Background: Asthma exacerbations are a common cause of critical illness in children.
Objective: To determine factors associated with exacerbations in children with persistent asthma.
Methods: Regression modeling was used to identify historical, phenotypic, treatment, and time-dependent factors associated with the occurrence of exacerbations, defined by need for oral corticosteroids or emergency or hospital care in the 48-week Pediatric Asthma Controller Trial study. Children age 6 to 14 years with mild-to-moderate persistent asthma were randomized to receive either fluticasone propionate 100 microg twice daily (FP monotherapy), combination fluticasone 100 microg AM and salmeterol twice daily, or montelukast 5 mg once daily.
Results: Of the 285 participants randomized, 48% had 231 exacerbations. Using a multivariate analysis, which included numerous demographic, pulmonary, and inflammatory parameters, only a history of an asthma exacerbation requiring a systemic corticosteroid in the past year (odds ratio [OR], 2.10; P < .001) was associated with a subsequent exacerbation during the trial. During the trial, treatment with montelukast versus FP monotherapy (OR, 2.00; P = .005), season (spring, fall, or winter vs summer; P < or = .001), and average seasonal 5% reduction in AM peak expiratory flow (OR, 1.21; P = .01) were each associated with exacerbations. Changes in worsening of symptoms, beta-agonist use, and low peak expiratory flow track together before an exacerbation, but have poor positive predictive value of exacerbation.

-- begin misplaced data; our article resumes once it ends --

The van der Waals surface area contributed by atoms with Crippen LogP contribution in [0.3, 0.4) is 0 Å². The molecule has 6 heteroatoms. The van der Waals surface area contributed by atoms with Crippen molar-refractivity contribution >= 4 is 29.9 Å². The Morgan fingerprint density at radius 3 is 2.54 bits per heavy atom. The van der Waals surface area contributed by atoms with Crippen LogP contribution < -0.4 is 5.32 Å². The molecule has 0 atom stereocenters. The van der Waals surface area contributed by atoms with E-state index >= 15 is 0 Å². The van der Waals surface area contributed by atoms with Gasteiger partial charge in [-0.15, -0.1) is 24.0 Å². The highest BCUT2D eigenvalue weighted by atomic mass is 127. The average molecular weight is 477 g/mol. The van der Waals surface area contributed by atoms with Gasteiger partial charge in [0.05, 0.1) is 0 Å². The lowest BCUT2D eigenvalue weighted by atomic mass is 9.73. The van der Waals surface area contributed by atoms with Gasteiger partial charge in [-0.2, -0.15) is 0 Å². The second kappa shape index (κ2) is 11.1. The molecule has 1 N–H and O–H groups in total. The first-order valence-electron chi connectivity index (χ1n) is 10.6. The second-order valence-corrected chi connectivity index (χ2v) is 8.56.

Conclusion: Children with mild-to-moderate persistent asthma with previous exacerbations are more likely to have a repeat exacerbation despite controller treatment. Inhaled corticosteroids are superior to montelukast at modifying the exacerbation risk. Available physiologic measures and biomarkers and diary card tracking are not reliable predictors of asthma exacerbations.